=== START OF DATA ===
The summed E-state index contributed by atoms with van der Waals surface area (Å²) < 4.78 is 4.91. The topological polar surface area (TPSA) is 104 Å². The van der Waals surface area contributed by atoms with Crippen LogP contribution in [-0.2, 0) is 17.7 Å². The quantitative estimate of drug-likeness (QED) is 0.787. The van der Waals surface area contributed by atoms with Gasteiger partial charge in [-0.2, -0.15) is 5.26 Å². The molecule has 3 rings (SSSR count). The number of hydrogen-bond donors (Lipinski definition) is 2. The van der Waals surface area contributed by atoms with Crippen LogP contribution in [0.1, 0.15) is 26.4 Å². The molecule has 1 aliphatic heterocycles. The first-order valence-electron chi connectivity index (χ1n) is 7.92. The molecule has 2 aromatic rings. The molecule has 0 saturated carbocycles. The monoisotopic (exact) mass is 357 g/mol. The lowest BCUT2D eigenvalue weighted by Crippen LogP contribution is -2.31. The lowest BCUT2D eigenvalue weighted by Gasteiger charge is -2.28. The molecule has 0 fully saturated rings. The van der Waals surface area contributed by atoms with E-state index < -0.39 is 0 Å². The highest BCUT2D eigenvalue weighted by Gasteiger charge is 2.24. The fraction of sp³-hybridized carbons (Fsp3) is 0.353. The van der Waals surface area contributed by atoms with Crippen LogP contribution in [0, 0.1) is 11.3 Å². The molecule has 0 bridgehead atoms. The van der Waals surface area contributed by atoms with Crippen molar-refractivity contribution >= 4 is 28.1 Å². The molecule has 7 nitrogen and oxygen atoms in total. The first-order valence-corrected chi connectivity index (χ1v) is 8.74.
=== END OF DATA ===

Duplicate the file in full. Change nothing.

The summed E-state index contributed by atoms with van der Waals surface area (Å²) < 4.78 is 4.91. The topological polar surface area (TPSA) is 104 Å². The van der Waals surface area contributed by atoms with Crippen LogP contribution in [-0.2, 0) is 17.7 Å². The quantitative estimate of drug-likeness (QED) is 0.787. The van der Waals surface area contributed by atoms with Gasteiger partial charge in [-0.2, -0.15) is 5.26 Å². The molecule has 3 rings (SSSR count). The number of hydrogen-bond donors (Lipinski definition) is 2. The van der Waals surface area contributed by atoms with Crippen LogP contribution in [0.1, 0.15) is 26.4 Å². The molecule has 1 aliphatic heterocycles. The first-order valence-electron chi connectivity index (χ1n) is 7.92. The molecule has 2 aromatic rings. The molecule has 0 saturated carbocycles. The monoisotopic (exact) mass is 357 g/mol. The lowest BCUT2D eigenvalue weighted by Crippen LogP contribution is -2.31. The lowest BCUT2D eigenvalue weighted by Gasteiger charge is -2.28. The molecule has 0 fully saturated rings. The van der Waals surface area contributed by atoms with E-state index < -0.39 is 0 Å². The highest BCUT2D eigenvalue weighted by Gasteiger charge is 2.24. The fraction of sp³-hybridized carbons (Fsp3) is 0.353. The van der Waals surface area contributed by atoms with Crippen LogP contribution in [0, 0.1) is 11.3 Å². The molecule has 0 bridgehead atoms. The van der Waals surface area contributed by atoms with Crippen molar-refractivity contribution >= 4 is 28.1 Å². The molecule has 7 nitrogen and oxygen atoms in total. The first-order valence-corrected chi connectivity index (χ1v) is 8.74.